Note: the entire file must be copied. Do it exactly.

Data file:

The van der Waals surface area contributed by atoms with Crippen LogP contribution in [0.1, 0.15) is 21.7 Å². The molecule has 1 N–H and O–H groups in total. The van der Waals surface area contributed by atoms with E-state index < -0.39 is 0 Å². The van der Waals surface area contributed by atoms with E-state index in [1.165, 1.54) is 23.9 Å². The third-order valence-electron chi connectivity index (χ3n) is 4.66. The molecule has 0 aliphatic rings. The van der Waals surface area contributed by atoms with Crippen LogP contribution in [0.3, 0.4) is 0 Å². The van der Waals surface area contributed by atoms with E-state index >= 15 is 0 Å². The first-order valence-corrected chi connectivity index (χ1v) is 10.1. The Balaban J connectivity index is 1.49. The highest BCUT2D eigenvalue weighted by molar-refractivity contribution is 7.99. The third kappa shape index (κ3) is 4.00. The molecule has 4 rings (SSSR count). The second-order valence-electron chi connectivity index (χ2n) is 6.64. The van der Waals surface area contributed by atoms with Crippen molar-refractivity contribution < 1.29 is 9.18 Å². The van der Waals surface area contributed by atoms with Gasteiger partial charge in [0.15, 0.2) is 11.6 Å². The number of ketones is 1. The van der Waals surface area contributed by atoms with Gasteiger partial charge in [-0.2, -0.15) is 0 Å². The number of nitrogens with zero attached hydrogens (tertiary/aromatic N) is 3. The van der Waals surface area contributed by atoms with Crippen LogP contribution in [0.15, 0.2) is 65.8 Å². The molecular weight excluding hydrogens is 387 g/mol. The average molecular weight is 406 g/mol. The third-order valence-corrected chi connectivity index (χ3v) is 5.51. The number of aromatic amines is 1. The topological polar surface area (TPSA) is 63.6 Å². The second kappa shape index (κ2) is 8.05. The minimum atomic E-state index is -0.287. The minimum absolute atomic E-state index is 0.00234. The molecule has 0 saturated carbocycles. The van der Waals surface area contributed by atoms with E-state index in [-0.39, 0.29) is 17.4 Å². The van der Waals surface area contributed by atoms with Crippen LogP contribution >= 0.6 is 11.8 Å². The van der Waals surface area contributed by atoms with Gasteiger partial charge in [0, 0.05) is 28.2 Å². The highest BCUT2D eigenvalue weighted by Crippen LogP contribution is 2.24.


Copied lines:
The van der Waals surface area contributed by atoms with Crippen LogP contribution in [0.1, 0.15) is 21.7 Å². The molecule has 1 N–H and O–H groups in total. The van der Waals surface area contributed by atoms with E-state index < -0.39 is 0 Å². The van der Waals surface area contributed by atoms with E-state index in [1.165, 1.54) is 23.9 Å². The third-order valence-electron chi connectivity index (χ3n) is 4.66. The molecule has 0 aliphatic rings. The van der Waals surface area contributed by atoms with Crippen LogP contribution in [0.3, 0.4) is 0 Å². The van der Waals surface area contributed by atoms with E-state index >= 15 is 0 Å². The first-order valence-corrected chi connectivity index (χ1v) is 10.1. The Balaban J connectivity index is 1.49. The highest BCUT2D eigenvalue weighted by molar-refractivity contribution is 7.99. The third kappa shape index (κ3) is 4.00. The molecule has 4 rings (SSSR count). The second-order valence-electron chi connectivity index (χ2n) is 6.64. The van der Waals surface area contributed by atoms with Crippen molar-refractivity contribution < 1.29 is 9.18 Å². The van der Waals surface area contributed by atoms with Gasteiger partial charge in [0.15, 0.2) is 11.6 Å². The number of ketones is 1. The van der Waals surface area contributed by atoms with Gasteiger partial charge in [-0.2, -0.15) is 0 Å². The number of nitrogens with zero attached hydrogens (tertiary/aromatic N) is 3. The van der Waals surface area contributed by atoms with Crippen LogP contribution in [0.15, 0.2) is 65.8 Å². The molecular weight excluding hydrogens is 387 g/mol. The average molecular weight is 406 g/mol. The third-order valence-corrected chi connectivity index (χ3v) is 5.51. The number of aromatic amines is 1. The topological polar surface area (TPSA) is 63.6 Å². The second kappa shape index (κ2) is 8.05. The minimum atomic E-state index is -0.287. The minimum absolute atomic E-state index is 0.00234. The molecule has 0 saturated carbocycles. The van der Waals surface area contributed by atoms with E-state index in [-0.39, 0.29) is 17.4 Å². The van der Waals surface area contributed by atoms with Crippen LogP contribution >= 0.6 is 11.8 Å². The van der Waals surface area contributed by atoms with Gasteiger partial charge in [0, 0.05) is 28.2 Å². The highest BCUT2D eigenvalue weighted by Crippen LogP contribution is 2.24.